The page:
If you are interested in learning about the Montessori treasure basket, you have come to the right place.
Treasure baskets are so fun for babies and they are so easy to put together, too.
Today, you'll learn what a Montessori treasure basket is and when you can introduce one to your baby.
You'll also find out the developmental benefits of treasure baskets and you'll get some ideas on how to set up your own.
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What is a Montessori treasure basket?
A Montessori treasure basket is a soft basket that is filled with a variety of items that are safe for infants and young toddlers.
Treasure baskets allow young babies to explore a variety of objects safely and independently.
Treasure baskets provide an exciting sensory experience for babies that are not yet able to explore their environments further than arms reach.
Treasure baskets should contain enough items so that babies can dig through and explore, but not so many that they will feel overwhelmed.
I find that 8-10 items is a suitable amount. However, you'll find suggestions for over 20 items, depending on who you ask.
What age is a Montessori treasure basket for?
Montessori treasure baskets are generally introduced when a baby can sit on their own, at around 6 months.
There's no need to wait till 6 months, however. Babies can explore treasure baskets, as long as the baskets are soft, during tummy time. (I recommend a cotton rope basket.)
You can even sit your baby in your lap and let them independently explore the contents of the basket before they are able to sit unassisted.
If you've found this post and you think your child might be a little too old for a treasure basket, you should check out Melissa's Montessori-aligned sensory bin ideas post.
How can Montessori treasure baskets help newborns?
Satisfactory sensory stimulation is linked to improved cognitive, physical, and emotional development.
Through the exploration of treasure baskets, babies get the chance to touch, taste, smell, see, and hear a variety of different sensations.
This type of sensory play not only stimulates a baby's brain in important ways, but it primes them for a lifetime of loving to learn through hands-on exploration.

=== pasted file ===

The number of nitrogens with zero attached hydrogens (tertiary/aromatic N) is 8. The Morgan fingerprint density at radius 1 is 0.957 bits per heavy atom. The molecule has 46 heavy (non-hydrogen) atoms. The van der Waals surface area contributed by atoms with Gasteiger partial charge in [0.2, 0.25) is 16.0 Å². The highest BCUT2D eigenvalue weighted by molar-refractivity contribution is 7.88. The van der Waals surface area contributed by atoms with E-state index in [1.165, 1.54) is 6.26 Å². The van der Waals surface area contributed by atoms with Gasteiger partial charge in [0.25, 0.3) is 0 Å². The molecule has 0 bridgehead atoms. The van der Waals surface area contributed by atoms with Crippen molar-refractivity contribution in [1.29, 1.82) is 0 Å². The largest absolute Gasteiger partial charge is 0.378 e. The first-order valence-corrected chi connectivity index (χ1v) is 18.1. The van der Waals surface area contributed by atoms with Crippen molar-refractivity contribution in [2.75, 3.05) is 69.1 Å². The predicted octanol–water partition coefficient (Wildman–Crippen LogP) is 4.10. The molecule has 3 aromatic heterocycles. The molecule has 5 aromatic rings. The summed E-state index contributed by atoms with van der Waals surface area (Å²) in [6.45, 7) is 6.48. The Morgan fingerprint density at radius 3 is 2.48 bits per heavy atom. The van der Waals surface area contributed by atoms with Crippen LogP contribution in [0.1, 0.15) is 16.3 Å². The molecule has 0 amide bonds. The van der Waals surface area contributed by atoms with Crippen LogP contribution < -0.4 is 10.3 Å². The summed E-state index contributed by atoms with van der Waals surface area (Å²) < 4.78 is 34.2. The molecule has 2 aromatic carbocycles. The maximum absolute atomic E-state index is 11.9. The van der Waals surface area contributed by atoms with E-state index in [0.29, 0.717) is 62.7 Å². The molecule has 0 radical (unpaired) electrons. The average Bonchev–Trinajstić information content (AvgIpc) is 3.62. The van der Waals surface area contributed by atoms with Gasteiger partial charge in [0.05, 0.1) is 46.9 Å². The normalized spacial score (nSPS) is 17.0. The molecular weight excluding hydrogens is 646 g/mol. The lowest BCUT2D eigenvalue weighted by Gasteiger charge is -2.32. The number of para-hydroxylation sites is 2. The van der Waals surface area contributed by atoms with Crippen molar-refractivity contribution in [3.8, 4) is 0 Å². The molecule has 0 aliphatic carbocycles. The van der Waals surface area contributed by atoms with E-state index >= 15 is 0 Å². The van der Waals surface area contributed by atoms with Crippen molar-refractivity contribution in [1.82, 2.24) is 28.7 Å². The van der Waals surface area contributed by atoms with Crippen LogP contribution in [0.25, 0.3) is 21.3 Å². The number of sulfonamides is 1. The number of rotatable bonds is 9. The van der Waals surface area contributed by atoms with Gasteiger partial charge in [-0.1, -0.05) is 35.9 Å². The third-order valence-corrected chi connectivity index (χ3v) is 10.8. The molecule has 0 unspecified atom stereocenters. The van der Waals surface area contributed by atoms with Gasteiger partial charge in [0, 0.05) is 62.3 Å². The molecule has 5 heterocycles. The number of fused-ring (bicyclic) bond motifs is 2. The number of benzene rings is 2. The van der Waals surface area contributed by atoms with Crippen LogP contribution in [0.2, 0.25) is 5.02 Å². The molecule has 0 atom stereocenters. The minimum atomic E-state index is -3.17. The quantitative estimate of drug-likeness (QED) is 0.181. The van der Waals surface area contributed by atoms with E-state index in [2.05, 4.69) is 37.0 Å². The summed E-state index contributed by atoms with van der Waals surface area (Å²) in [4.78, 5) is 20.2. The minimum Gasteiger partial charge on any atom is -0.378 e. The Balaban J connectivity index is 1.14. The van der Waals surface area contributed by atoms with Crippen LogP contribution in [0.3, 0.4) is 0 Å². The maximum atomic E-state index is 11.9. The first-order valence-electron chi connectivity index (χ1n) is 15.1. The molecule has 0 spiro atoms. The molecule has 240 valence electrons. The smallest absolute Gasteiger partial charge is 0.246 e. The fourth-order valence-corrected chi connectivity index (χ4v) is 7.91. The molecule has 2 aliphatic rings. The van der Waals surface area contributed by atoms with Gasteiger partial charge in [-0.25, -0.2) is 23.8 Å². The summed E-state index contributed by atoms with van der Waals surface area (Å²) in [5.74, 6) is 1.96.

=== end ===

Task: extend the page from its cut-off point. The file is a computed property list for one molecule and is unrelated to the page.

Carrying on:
A treasure basket is a place where even the youngest babies get a chance to test out hypotheses and learn cause and effect.
Of course, there is plenty of fine motor practice in a treasure basket, as well.
Treasure baskets are a great way to support a baby during their stages of play, as well.
They are suitable for the unoccupied play stage that occurs in the newborn months and the independent play stage that occurs between birth and the age of 2.
What goes in a Montessori treasure basket?
When choosing what to include in your Montessori treasure basket, you need to take into consideration the following:
- age and ability of the baby (Will they be able to manipulate the items, or will it be a frustrating experience for them?)
- safety of the items (Are there any loose parts that could detach and become a choking hazard? Is this item painted or made with something that is harmful to babies?)
- interests of the baby (Are the items in the basket appealing to the baby? Are they something the baby usually likes?)
Many Montessori parents and caregivers choose natural items, like wood and untreated cloth toys.
This isn't to be pretentious – there's a good reason for this.
Babies often explore the world through their mouths, and plastic and painted wood items often contain harsh chemicals or lead paint.
When choosing items for your treasure basket, simply see to it that everything is visually appealing and safe.
There really aren't any other rules.
For newborns and very young infants, though, you'll find that high-contrast items catch their attention more than the pretty neutral tones that are often associated with Montessori treasure baskets.
Treasure basket ideas
As I stated earlier, there aren't any rules to putting together treasure baskets other than safety and developmental considerations.
Many caregivers, though, enjoy setting up themed treasure baskets for their little ones.
Themed baskets are completely unnecessary for newborns and very young babies, but they can be fun for older babies and toddlers.
They can facilitate conversation and language learning for older babies and toddlers, as well.
If you are trying to come up with some interesting treasure basket ideas, here are a few to get you started.
Every season has plenty of sensory items babies can explore. For fall, a small gourd, cloth leaf, ect. could be placed in a basket.
Cake spatulas, whisks, and mixing spoons are just a few items you can put in a kitchen-themed treasure basket.
If you are not interested in themed treasure baskets, you can simply collect toys and other safe items from around your home.
Sometimes it's helpful to rotate out the items in your little one's treasure basket, so they can explore “new” items.
What tips do you have for caregivers that are thinking about putting together a Montessori-style treasure basket?
What treasure basket items does your little one enjoy?
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